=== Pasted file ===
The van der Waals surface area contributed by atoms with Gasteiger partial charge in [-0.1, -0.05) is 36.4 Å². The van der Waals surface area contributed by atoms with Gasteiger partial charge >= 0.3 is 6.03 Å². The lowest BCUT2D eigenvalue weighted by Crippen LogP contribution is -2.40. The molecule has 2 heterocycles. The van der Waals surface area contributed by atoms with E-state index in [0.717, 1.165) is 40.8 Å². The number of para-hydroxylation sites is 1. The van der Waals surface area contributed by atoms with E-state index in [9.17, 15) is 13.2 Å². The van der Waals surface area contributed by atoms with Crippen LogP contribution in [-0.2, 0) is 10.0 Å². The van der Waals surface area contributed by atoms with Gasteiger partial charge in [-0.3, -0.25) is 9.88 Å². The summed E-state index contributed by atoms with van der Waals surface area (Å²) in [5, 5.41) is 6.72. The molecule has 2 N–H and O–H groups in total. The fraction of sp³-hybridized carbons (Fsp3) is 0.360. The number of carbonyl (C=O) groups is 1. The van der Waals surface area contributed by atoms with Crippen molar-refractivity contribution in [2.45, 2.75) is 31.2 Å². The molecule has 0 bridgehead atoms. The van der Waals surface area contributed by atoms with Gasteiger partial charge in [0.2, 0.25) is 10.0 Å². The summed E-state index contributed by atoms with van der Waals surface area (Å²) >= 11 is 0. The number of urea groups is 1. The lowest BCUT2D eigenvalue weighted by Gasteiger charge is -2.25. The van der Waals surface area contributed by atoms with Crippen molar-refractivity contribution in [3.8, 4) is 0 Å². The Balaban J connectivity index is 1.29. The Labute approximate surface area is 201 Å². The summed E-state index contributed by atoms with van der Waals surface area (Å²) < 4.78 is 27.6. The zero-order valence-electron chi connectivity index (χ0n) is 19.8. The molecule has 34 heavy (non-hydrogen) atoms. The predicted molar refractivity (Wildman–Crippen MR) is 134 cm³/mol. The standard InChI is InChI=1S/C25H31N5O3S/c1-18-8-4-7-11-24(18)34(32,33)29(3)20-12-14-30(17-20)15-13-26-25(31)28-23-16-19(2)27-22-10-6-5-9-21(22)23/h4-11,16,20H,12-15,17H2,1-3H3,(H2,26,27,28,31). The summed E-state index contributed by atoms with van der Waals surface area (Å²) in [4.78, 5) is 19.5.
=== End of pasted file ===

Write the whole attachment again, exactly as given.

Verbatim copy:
The van der Waals surface area contributed by atoms with Gasteiger partial charge in [-0.1, -0.05) is 36.4 Å². The van der Waals surface area contributed by atoms with Gasteiger partial charge >= 0.3 is 6.03 Å². The lowest BCUT2D eigenvalue weighted by Crippen LogP contribution is -2.40. The molecule has 2 heterocycles. The van der Waals surface area contributed by atoms with E-state index in [0.717, 1.165) is 40.8 Å². The number of para-hydroxylation sites is 1. The van der Waals surface area contributed by atoms with E-state index in [9.17, 15) is 13.2 Å². The van der Waals surface area contributed by atoms with Crippen LogP contribution in [-0.2, 0) is 10.0 Å². The van der Waals surface area contributed by atoms with Gasteiger partial charge in [-0.3, -0.25) is 9.88 Å². The summed E-state index contributed by atoms with van der Waals surface area (Å²) in [5, 5.41) is 6.72. The molecule has 2 N–H and O–H groups in total. The fraction of sp³-hybridized carbons (Fsp3) is 0.360. The number of carbonyl (C=O) groups is 1. The van der Waals surface area contributed by atoms with Crippen molar-refractivity contribution in [2.45, 2.75) is 31.2 Å². The molecule has 0 bridgehead atoms. The van der Waals surface area contributed by atoms with Gasteiger partial charge in [0.2, 0.25) is 10.0 Å². The summed E-state index contributed by atoms with van der Waals surface area (Å²) >= 11 is 0. The number of urea groups is 1. The lowest BCUT2D eigenvalue weighted by Gasteiger charge is -2.25. The van der Waals surface area contributed by atoms with Crippen molar-refractivity contribution in [3.8, 4) is 0 Å². The Balaban J connectivity index is 1.29. The Labute approximate surface area is 201 Å². The summed E-state index contributed by atoms with van der Waals surface area (Å²) < 4.78 is 27.6. The zero-order valence-electron chi connectivity index (χ0n) is 19.8. The molecule has 34 heavy (non-hydrogen) atoms. The predicted molar refractivity (Wildman–Crippen MR) is 134 cm³/mol. The standard InChI is InChI=1S/C25H31N5O3S/c1-18-8-4-7-11-24(18)34(32,33)29(3)20-12-14-30(17-20)15-13-26-25(31)28-23-16-19(2)27-22-10-6-5-9-21(22)23/h4-11,16,20H,12-15,17H2,1-3H3,(H2,26,27,28,31). The summed E-state index contributed by atoms with van der Waals surface area (Å²) in [4.78, 5) is 19.5.